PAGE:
Apple Begins Selling Danalock V3, First Retrofit HomeKit-Enabled Smart Lock Available in Europe

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Danalock today announced that the HomeKit version of its Danalock V3 smart lock is now available for purchase from Apple's website and retail stores in more than 20 other countries across Europe, after limited availability in April.


Danalock V3 is said to be the first and only retrofit smart lock compatible with Apple's HomeKit platform and Home app in Europe. Like the August Smart Lock, it is mounted on the inside of the door, enabling users to use a regular key for locking and unlocking the door from the outside if needed.


HomeKit support means users can control the lock with Siri voice commands or the Home app using an iPhone, iPad, or Apple Watch, without needing a physical key. Through the Home app, it's also possible to give keyless access to family members.

For added convenience, users can connect the Danalock with other HomeKit accessories, such as cameras, lights, thermostats, switches, and security systems.

Apple's online store notes that the Danalock V3 is easy to install and globally compatible, with an adjustable cylinder set included in the box in countries outside of Scandinavia. It is battery powered and uses advanced AES-256 encryption.

Danalock V3 with HomeKit is available at select Apple retail stores in Austria, Belgium, France, Germany, Italy, the Netherlands, Spain, Sweden, the United Arab Emirates, and the United Kingdom. It's also available on Apple's online store in more than 20 countries in Europe and on Danalock's website.

Pricing: £219.95 in the United Kingdom and EUR249.95 in most other European countries.

Article Link: Apple Begins Selling Danalock V3, First Retrofit HomeKit-Enabled Smart Lock Available in Europe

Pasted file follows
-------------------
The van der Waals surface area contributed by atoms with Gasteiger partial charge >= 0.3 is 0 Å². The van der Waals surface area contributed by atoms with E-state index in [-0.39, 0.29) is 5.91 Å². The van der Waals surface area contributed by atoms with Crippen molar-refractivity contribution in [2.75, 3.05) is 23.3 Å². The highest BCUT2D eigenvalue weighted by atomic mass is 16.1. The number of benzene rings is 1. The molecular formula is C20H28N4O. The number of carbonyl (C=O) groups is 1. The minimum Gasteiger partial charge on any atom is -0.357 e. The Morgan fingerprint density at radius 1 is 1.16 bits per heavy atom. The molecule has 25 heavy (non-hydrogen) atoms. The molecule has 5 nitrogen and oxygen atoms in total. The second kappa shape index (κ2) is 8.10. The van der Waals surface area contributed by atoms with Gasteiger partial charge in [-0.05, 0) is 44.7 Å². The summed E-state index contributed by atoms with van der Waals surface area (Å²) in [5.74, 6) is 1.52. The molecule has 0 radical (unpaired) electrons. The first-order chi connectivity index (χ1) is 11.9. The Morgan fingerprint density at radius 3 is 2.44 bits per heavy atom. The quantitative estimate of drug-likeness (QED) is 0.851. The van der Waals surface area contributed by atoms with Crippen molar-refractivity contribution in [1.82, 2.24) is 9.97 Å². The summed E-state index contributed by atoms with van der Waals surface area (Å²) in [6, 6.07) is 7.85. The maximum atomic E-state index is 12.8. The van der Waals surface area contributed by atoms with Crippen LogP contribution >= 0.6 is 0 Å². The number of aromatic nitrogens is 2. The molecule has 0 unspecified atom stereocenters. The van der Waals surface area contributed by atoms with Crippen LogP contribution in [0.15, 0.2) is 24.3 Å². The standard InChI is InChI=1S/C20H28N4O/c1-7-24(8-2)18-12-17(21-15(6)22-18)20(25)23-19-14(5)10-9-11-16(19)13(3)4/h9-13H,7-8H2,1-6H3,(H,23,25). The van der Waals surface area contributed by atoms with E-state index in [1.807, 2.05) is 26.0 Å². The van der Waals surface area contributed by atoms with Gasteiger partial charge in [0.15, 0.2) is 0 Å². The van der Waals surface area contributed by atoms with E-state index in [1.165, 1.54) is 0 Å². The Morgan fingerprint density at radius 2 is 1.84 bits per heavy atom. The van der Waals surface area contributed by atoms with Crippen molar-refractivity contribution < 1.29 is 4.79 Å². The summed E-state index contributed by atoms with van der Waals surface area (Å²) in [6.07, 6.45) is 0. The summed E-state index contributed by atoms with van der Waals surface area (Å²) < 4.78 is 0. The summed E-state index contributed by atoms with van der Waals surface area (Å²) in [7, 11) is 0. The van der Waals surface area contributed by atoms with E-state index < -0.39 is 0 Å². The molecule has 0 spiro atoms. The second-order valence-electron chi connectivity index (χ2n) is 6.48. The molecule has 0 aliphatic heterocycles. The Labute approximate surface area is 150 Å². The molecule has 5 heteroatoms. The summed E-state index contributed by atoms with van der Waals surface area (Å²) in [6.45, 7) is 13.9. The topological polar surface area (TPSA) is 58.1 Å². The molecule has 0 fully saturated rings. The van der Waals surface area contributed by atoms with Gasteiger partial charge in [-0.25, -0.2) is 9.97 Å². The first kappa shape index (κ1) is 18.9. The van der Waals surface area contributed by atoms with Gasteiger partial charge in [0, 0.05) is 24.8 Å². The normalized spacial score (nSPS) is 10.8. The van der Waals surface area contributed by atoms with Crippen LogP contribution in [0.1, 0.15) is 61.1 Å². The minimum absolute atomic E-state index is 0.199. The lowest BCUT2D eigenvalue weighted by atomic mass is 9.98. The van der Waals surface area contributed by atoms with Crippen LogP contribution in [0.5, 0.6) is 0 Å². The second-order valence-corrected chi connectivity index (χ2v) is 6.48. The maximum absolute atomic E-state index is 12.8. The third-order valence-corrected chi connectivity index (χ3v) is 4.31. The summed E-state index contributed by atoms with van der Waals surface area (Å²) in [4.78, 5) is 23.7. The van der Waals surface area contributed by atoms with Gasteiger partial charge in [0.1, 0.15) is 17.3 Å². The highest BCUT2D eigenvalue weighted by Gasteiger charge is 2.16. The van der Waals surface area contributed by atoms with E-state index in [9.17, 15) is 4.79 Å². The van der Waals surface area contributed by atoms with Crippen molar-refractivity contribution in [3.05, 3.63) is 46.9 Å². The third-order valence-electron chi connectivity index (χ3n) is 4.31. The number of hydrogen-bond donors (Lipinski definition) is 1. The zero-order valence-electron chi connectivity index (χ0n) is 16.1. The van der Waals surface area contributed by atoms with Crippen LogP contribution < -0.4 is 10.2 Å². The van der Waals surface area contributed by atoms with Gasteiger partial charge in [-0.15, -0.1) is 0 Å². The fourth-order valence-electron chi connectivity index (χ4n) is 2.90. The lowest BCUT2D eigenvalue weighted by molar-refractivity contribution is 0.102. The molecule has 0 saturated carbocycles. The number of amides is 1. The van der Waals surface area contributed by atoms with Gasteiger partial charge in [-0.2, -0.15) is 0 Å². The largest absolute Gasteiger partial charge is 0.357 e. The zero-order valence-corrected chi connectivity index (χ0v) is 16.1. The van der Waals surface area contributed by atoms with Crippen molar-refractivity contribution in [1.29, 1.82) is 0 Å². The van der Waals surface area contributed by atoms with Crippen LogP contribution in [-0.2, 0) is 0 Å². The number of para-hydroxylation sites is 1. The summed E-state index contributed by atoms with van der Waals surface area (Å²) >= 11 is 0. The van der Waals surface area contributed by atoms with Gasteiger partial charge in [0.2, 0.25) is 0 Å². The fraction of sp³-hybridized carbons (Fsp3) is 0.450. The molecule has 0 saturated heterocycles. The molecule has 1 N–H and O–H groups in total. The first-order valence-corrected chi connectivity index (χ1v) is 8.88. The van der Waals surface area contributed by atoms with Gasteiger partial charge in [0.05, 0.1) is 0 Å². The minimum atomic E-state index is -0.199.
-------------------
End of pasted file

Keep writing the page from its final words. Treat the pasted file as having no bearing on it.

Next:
patjem

macrumors member
Nov 28, 2007
94
62
Barcelona
That is great news. Now find a company in Barcelona that can do the installation for me and ask them the cost.
 

nekonokami

macrumors member
Jan 20, 2011
51
36
Had a V2.

Was so not impressed.

Mediocre build quality, pairing problems galore, geofence not reliable and opening the door randomly.
Not opening the door upon approach. Not opening. SLOW.

Oh, and you have to go via their servers.

Good idea, shoddy implementation.
 
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Jetfire

macrumors 6502
Jul 10, 2008
370
321
Cincinnati, Ohio, USA
Can they make it any bigger?!? I don’t really want some massive steel hockey puck stuck to my door.
Really not much of a choice. You have to have a motor strong enough to turn the lock and a battery big enough to last. It looks about the size of the August Smart Lock. you could make it thinner but than it would get bigger in the other directions. Really the only way to make it look normal is to build it into the door and/or door frame.
 
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twistedpixel8

macrumors 6502
Jun 9, 2017
303
729
Not sure why this is being sold in the uk. Nobody has a deadbolt here, they are all typically the type (I forget the name) which requires you raise the handle first to engage the catches.

I guess you could install an additional deadbolt for this but then what’s the point?

What we need is a smart lock that is able to trigger the catches automatically. It’s kind of surprising that it hasn’t been tackled yet.
 

hagar

macrumors 6502a
Jan 19, 2008
757
1,395